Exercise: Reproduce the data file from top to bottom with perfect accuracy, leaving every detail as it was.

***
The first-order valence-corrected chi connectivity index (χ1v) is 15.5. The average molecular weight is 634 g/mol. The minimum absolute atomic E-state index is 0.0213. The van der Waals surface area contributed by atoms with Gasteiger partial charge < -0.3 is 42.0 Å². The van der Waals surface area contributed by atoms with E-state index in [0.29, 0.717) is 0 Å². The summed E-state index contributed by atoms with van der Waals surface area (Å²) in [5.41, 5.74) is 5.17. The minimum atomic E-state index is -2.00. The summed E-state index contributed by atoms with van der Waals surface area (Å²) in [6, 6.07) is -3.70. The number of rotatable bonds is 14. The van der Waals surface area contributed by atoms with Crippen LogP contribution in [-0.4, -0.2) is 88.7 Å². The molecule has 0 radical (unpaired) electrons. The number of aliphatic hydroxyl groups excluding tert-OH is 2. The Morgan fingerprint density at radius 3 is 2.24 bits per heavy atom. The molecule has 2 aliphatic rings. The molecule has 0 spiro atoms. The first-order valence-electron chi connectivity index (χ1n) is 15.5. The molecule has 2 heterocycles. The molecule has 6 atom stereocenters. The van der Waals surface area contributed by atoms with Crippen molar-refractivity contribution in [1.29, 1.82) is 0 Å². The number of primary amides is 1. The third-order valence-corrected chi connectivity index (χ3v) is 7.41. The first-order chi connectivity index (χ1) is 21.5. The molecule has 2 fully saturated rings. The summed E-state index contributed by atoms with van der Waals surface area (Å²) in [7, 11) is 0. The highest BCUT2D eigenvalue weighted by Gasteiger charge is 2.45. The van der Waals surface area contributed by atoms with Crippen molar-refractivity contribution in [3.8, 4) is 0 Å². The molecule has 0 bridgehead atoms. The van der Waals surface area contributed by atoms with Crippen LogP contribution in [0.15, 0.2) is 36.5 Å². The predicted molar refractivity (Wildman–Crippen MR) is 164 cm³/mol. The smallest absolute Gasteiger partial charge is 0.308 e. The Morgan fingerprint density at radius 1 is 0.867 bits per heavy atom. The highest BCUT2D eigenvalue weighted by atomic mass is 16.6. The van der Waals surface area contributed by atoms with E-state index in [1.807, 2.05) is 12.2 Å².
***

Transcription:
The first-order valence-corrected chi connectivity index (χ1v) is 15.5. The average molecular weight is 634 g/mol. The minimum absolute atomic E-state index is 0.0213. The van der Waals surface area contributed by atoms with Gasteiger partial charge < -0.3 is 42.0 Å². The van der Waals surface area contributed by atoms with E-state index in [0.29, 0.717) is 0 Å². The summed E-state index contributed by atoms with van der Waals surface area (Å²) in [5.41, 5.74) is 5.17. The minimum atomic E-state index is -2.00. The summed E-state index contributed by atoms with van der Waals surface area (Å²) in [6, 6.07) is -3.70. The number of rotatable bonds is 14. The van der Waals surface area contributed by atoms with Crippen LogP contribution in [-0.4, -0.2) is 88.7 Å². The molecule has 0 radical (unpaired) electrons. The number of aliphatic hydroxyl groups excluding tert-OH is 2. The Morgan fingerprint density at radius 3 is 2.24 bits per heavy atom. The molecule has 2 aliphatic rings. The molecule has 0 spiro atoms. The first-order valence-electron chi connectivity index (χ1n) is 15.5. The molecule has 2 heterocycles. The molecule has 6 atom stereocenters. The van der Waals surface area contributed by atoms with Crippen molar-refractivity contribution in [1.29, 1.82) is 0 Å². The number of primary amides is 1. The third-order valence-corrected chi connectivity index (χ3v) is 7.41. The first-order chi connectivity index (χ1) is 21.5. The molecule has 2 fully saturated rings. The summed E-state index contributed by atoms with van der Waals surface area (Å²) in [7, 11) is 0. The highest BCUT2D eigenvalue weighted by Gasteiger charge is 2.45. The van der Waals surface area contributed by atoms with Crippen molar-refractivity contribution in [3.8, 4) is 0 Å². The molecule has 0 bridgehead atoms. The van der Waals surface area contributed by atoms with Crippen LogP contribution in [0.15, 0.2) is 36.5 Å². The predicted molar refractivity (Wildman–Crippen MR) is 164 cm³/mol. The smallest absolute Gasteiger partial charge is 0.308 e. The Morgan fingerprint density at radius 1 is 0.867 bits per heavy atom. The highest BCUT2D eigenvalue weighted by atomic mass is 16.6. The van der Waals surface area contributed by atoms with E-state index in [1.807, 2.05) is 12.2 Å².